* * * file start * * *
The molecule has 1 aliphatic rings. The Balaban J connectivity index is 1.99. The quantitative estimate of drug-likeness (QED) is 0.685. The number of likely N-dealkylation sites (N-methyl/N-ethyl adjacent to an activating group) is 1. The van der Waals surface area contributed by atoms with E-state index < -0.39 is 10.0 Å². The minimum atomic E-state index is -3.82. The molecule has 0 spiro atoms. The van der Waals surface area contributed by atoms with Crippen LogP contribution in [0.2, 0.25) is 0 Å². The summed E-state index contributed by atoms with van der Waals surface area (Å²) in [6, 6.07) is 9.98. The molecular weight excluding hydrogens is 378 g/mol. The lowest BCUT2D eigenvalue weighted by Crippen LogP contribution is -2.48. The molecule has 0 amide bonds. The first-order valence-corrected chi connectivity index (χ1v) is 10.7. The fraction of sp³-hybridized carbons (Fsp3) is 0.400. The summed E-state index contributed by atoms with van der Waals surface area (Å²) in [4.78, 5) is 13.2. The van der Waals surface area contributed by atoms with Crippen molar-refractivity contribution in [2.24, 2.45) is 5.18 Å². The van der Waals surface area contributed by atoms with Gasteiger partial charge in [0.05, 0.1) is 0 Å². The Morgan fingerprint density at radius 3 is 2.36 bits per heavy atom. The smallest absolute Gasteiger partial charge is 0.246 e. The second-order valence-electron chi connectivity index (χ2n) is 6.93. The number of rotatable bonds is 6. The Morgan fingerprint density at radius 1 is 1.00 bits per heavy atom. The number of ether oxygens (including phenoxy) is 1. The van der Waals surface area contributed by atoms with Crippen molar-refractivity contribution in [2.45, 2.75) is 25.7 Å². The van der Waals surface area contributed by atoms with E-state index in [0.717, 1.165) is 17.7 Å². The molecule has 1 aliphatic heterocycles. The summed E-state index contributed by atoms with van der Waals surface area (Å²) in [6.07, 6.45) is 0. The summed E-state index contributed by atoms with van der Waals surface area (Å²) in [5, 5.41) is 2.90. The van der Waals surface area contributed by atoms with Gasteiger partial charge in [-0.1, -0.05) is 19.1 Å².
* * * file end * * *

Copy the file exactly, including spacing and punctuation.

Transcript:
The molecule has 1 aliphatic rings. The Balaban J connectivity index is 1.99. The quantitative estimate of drug-likeness (QED) is 0.685. The number of likely N-dealkylation sites (N-methyl/N-ethyl adjacent to an activating group) is 1. The van der Waals surface area contributed by atoms with E-state index < -0.39 is 10.0 Å². The minimum atomic E-state index is -3.82. The molecule has 0 spiro atoms. The van der Waals surface area contributed by atoms with Crippen LogP contribution in [0.2, 0.25) is 0 Å². The summed E-state index contributed by atoms with van der Waals surface area (Å²) in [6, 6.07) is 9.98. The molecular weight excluding hydrogens is 378 g/mol. The lowest BCUT2D eigenvalue weighted by Crippen LogP contribution is -2.48. The molecule has 0 amide bonds. The first-order valence-corrected chi connectivity index (χ1v) is 10.7. The fraction of sp³-hybridized carbons (Fsp3) is 0.400. The summed E-state index contributed by atoms with van der Waals surface area (Å²) in [4.78, 5) is 13.2. The van der Waals surface area contributed by atoms with Crippen molar-refractivity contribution in [2.24, 2.45) is 5.18 Å². The van der Waals surface area contributed by atoms with Gasteiger partial charge in [0.05, 0.1) is 0 Å². The Morgan fingerprint density at radius 3 is 2.36 bits per heavy atom. The smallest absolute Gasteiger partial charge is 0.246 e. The second-order valence-electron chi connectivity index (χ2n) is 6.93. The number of rotatable bonds is 6. The Morgan fingerprint density at radius 1 is 1.00 bits per heavy atom. The number of ether oxygens (including phenoxy) is 1. The van der Waals surface area contributed by atoms with Crippen molar-refractivity contribution in [2.45, 2.75) is 25.7 Å². The van der Waals surface area contributed by atoms with E-state index in [0.717, 1.165) is 17.7 Å². The molecule has 1 aliphatic heterocycles. The summed E-state index contributed by atoms with van der Waals surface area (Å²) in [6.07, 6.45) is 0. The summed E-state index contributed by atoms with van der Waals surface area (Å²) in [5, 5.41) is 2.90. The van der Waals surface area contributed by atoms with Gasteiger partial charge in [-0.1, -0.05) is 19.1 Å².